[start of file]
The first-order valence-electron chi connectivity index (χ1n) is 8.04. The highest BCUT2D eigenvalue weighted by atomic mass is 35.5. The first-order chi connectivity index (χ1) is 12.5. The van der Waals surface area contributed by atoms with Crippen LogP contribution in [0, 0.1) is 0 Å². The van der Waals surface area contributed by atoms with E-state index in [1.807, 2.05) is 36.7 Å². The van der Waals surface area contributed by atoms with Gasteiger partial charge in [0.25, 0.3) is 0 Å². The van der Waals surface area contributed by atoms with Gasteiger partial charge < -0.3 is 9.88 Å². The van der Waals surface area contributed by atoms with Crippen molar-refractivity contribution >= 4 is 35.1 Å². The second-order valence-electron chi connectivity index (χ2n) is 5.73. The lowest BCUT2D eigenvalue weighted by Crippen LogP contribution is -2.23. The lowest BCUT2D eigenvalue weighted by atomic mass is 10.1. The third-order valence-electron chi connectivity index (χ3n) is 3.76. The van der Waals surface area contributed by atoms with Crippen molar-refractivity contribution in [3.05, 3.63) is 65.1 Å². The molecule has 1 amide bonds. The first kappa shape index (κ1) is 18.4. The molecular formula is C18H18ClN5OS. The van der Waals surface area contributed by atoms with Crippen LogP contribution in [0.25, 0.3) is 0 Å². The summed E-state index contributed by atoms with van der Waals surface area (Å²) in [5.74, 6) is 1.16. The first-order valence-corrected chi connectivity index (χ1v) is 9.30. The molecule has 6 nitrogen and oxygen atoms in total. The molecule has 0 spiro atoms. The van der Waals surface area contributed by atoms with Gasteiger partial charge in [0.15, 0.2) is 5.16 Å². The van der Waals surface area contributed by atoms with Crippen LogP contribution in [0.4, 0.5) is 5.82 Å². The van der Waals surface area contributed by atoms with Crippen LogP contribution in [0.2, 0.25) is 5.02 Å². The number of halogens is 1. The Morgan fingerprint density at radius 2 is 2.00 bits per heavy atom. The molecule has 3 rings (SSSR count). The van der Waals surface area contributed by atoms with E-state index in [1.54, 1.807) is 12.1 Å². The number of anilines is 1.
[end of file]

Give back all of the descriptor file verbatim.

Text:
The first-order valence-electron chi connectivity index (χ1n) is 8.04. The highest BCUT2D eigenvalue weighted by atomic mass is 35.5. The first-order chi connectivity index (χ1) is 12.5. The van der Waals surface area contributed by atoms with Crippen LogP contribution in [0, 0.1) is 0 Å². The van der Waals surface area contributed by atoms with E-state index in [1.807, 2.05) is 36.7 Å². The van der Waals surface area contributed by atoms with Gasteiger partial charge in [0.25, 0.3) is 0 Å². The van der Waals surface area contributed by atoms with Gasteiger partial charge < -0.3 is 9.88 Å². The van der Waals surface area contributed by atoms with Crippen molar-refractivity contribution >= 4 is 35.1 Å². The second-order valence-electron chi connectivity index (χ2n) is 5.73. The lowest BCUT2D eigenvalue weighted by Crippen LogP contribution is -2.23. The lowest BCUT2D eigenvalue weighted by atomic mass is 10.1. The third-order valence-electron chi connectivity index (χ3n) is 3.76. The van der Waals surface area contributed by atoms with Crippen molar-refractivity contribution in [3.05, 3.63) is 65.1 Å². The molecule has 1 amide bonds. The first kappa shape index (κ1) is 18.4. The molecular formula is C18H18ClN5OS. The van der Waals surface area contributed by atoms with Crippen LogP contribution in [0.25, 0.3) is 0 Å². The summed E-state index contributed by atoms with van der Waals surface area (Å²) in [5.74, 6) is 1.16. The first-order valence-corrected chi connectivity index (χ1v) is 9.30. The molecule has 6 nitrogen and oxygen atoms in total. The molecule has 0 spiro atoms. The van der Waals surface area contributed by atoms with Gasteiger partial charge in [0.15, 0.2) is 5.16 Å². The van der Waals surface area contributed by atoms with Crippen LogP contribution in [0.4, 0.5) is 5.82 Å². The van der Waals surface area contributed by atoms with Crippen LogP contribution in [0.2, 0.25) is 5.02 Å². The number of halogens is 1. The Morgan fingerprint density at radius 2 is 2.00 bits per heavy atom. The molecule has 3 rings (SSSR count). The van der Waals surface area contributed by atoms with E-state index in [1.54, 1.807) is 12.1 Å². The number of anilines is 1.